Essays usually follow a consistent format but every now and then something happens to throw that pattern off. Lists may be required in essays, which might throw off the piece’s general formatting, organization, and syntax. Let us go through how to list things in an essay.
When adding a list of subtopics or themes, lists of recommendations, phases of analysis, components of an item, and the like, readers often get your point fast. The key to using lists in an essay is to employ proper punctuation and grammar, as well as to maintain a consistent grammatical style.
Anything less than 3 items should not be listed in your essay.
Lists frequently appear in essays, posing problems for formatting, paragraph structure, and grammar. When you include:
- subtopics or themes
- evaluation checklists
- complex lists of ideas
- steps in project planning
- component pieces of an item
With lists, readers immediately grasp your message. Punctuation and parallelism in grammar are some of the important tools for creating lists in essays. Here is how to list things in an essay.
Ways to List Things in Your Essay
1. Listing with bullets
Bulleted lists aid in the organization of texts and project ideas by eliminating the necessity for a chronological order of events or concepts. Maintain a consistent listing style throughout. Following the bullet style, statements should begin with capital letters and end with simply the correct punctuation. Bulleted lists aren’t the best format for listings in chronological order.
The APA lists are quite effective at establishing concepts, and they are organized in a variety of ways based on the type of information conveyed.
Find the most effective technique of establishing the facts about your subject matter after reviewing your work and confirming that your professors do not prohibit bullet points.
Consider whether an MLA numbered list or any other APA list would showcase your content more effectively. Find a technique to list things in an essay, specifically the MLA numbered list, when the specific points of your topic require a specific order in which they must be given.
Bullets are a good option in research papers.
If there isn’t a specific chronological order, a bulleted list is another option for listing items in an essay.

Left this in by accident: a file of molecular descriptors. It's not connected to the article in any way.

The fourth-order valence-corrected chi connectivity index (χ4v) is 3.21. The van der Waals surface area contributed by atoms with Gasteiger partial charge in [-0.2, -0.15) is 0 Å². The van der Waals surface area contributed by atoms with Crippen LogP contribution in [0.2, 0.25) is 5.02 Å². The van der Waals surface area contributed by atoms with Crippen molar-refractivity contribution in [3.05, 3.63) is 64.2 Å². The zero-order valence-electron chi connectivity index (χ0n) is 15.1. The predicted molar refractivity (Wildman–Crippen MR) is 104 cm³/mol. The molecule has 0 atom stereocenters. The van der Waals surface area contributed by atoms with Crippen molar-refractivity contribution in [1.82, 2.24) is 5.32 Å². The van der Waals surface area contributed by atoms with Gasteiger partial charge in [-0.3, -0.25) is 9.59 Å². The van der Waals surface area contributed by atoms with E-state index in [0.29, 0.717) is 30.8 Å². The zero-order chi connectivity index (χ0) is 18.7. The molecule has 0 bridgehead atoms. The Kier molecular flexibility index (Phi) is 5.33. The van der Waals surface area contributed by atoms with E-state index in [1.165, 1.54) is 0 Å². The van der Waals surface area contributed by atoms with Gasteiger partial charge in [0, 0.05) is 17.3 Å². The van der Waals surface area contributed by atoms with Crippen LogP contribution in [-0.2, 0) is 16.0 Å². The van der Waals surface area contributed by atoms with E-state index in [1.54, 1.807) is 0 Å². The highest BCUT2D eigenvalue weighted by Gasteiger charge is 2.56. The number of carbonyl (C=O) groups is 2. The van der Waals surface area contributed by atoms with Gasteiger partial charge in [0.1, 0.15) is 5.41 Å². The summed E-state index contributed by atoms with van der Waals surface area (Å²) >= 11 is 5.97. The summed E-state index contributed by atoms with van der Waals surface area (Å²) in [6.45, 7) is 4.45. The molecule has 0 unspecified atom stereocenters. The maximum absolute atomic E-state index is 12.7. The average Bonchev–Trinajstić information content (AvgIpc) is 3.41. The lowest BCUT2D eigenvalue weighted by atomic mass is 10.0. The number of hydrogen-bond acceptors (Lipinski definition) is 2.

Lists that aren’t too long should be organized as separate paragraphs or under their titled sections rather than as vertical lists. However, for extremely thorough information, the bulleted list is still the best alternative.
Bullet points should be indented at least one inch from the left margin, which is a standard recognized formatting style. Lists with double spaces and precise quotations from their sources are more efficient.
Create a brief topic sentence that explains your motives just as soon as you’re about to introducing a sentence, and then include all those items in your list in an orderly manner that pertains to that statement.
When Do You Use Bullet Lists?
Exercise some restraint when employing bullet points in your academic writing assignments. The last thing you want your essay to look like is a smallpox sore. Many of the circumstances and ways in which you might use bullet points in your article include the following:
- Significant emphases on interpretation
- In the case of listings
- Clarification of step-by-step instructions
- Formulating recipes and component lists.
- When you want to condense descriptions
- To provide evidence to support your essay points
- When making use of illustrations
When Bullet Points are not allowed
Watch closely for patterns in how frequently you employ them. The bullet points should not take up more than a quarter of the total space on your page.
However, there are some instances in which using bullet points in an academic composition is a strict no-no. Here are some examples of such situations:
- When writing your thesis statement.
- When writing a conclusion in your paper.
- Within the context of a detailed illustration.
- In the case of quotations.
- Within the first paragraph of the introduction.
2. Listing with Numbers
For numbered lists, they’re ideal for describing a series of events or a logical arrangement of thoughts. When writing an APA format list, the standard format is to start with numerals and end with a full stop. The next logical step is to begin your listed item with a capital letter after the period has been removed.
In their papers, psychologists and experts in the social sciences use the APA style. These APA lists are quite effective at establishing concepts, and they are organized in a variety of ways based on the type of information conveyed.